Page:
This paper is concerned about relating formal and computational models of cryptography in case of active adversaries when formal security analysis is done with first order logic As opposed to earlier treatments, we introduce a new, fully probabilistic method to assign computational semantics to the syntax. The idea is to make use of the usual mathematical treatment of stochastic processes, hence be able to treat arbitrary probability distributions, non-negligible probability of collision, causal dependence or independence, and so on. We present this via considering a simple example of such a formal model, the Basic Protocol Logic by K. Hasebe and M. Okada [20], but we think the technique is suitable for a wide range of formal methods for protocol correctness proofs. We first review our framework of proof-system, BPL, for proving correctness of authentication protocols, and provide computational semantics. Then we give a full proof of the soundness theorem. We also comment on the differences of our method and that of Computational PCL.
Gergei Bana, Koji Hasebe, Mitsuhiro Okada

Fake Fingers in Fingerprint Recognition: Glycerin Supersedes Gelatin

Fingerprint Recognition currently widespreads in numerous identity verification applications such as electronic ID cards, travel documents, access control and time attendance. Security issues with the condition of use of the authentication device is a major concern in such applications. Recent publication in this field shows the lack of aliveness detection mechanism in fingerprint sensors technology, especially by using Gelatin-made fake fingers. Different material may be used to mold and reproduce exact copy of a fingerprint with its detailed shape and extended characteristics (e.g. minutiae points location). In this paper we will present a state-of-the-art of fake finger materials and disclose the power of a, let’s say, brand new material in this field: Glycerin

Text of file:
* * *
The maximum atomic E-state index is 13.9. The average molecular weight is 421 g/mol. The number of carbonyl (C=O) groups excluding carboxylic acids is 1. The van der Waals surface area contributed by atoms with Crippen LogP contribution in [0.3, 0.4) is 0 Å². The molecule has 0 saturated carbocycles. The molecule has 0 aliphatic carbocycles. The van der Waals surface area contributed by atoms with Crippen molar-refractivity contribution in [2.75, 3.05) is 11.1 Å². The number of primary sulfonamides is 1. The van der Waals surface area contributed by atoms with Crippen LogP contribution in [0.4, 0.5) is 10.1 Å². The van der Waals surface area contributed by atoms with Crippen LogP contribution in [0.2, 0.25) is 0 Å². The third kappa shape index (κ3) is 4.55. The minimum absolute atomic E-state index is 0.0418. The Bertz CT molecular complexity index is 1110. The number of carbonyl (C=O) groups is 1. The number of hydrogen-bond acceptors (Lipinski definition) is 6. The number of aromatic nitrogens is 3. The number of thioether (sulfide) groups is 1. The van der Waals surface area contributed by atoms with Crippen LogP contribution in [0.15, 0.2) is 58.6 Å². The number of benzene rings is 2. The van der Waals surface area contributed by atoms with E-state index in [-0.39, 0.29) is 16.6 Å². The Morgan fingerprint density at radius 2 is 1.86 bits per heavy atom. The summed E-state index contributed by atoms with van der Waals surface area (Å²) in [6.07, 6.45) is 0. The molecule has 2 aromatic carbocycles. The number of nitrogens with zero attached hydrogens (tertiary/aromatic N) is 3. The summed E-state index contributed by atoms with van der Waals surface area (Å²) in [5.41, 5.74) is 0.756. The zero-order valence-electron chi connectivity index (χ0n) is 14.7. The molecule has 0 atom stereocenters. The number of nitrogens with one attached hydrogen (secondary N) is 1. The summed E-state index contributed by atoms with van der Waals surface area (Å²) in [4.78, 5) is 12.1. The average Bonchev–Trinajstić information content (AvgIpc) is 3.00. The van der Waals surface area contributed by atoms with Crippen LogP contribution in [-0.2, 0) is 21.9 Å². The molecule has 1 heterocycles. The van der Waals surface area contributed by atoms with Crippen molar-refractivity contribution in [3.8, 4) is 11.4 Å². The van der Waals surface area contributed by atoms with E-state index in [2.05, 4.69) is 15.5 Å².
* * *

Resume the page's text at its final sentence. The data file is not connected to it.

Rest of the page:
Claude Barral, Assia Tria

Comparing State Spaces in Automatic Security Protocol Analysis

There are several automatic tools available for the symbolic analysis of security protocols. The models underlying these tools differ in many aspects. Some of the differences have already been formally related to each other in the literature, such as difference in protocol execution models or definitions of security properties. However, there is an important difference between analysis tools that has not been investigated in depth before: the explored state space. Some tools explore all possible behaviors, whereas others explore strict subsets, often by using so-called scenarios.
We identify several types of state space explored by protocol analysis tools, and relate them to each other. We find previously unreported differences between the various approaches. Using combinatorial results, we determine the requirements for emulating one type of state space by combinations of another type.
We apply our study of state space relations in a performance comparison of several well-known automatic tools for security protocol analysis. We model a set of protocols and their properties as homogeneously as possible for each tool. We analyze the performance of the tools over comparable state spaces. This work enables us to effectively compare these automatic tools, i.e., using the same protocol description and exploring the same state space. We also propose some explanations for our experimental results, leading to a better understanding of the tools.
Cas J. F. Cremers, Pascal Lafourcade, Philippe Nadeau

Anonymous Consecutive Delegation of Signing Rights: Unifying Group and Proxy Signatures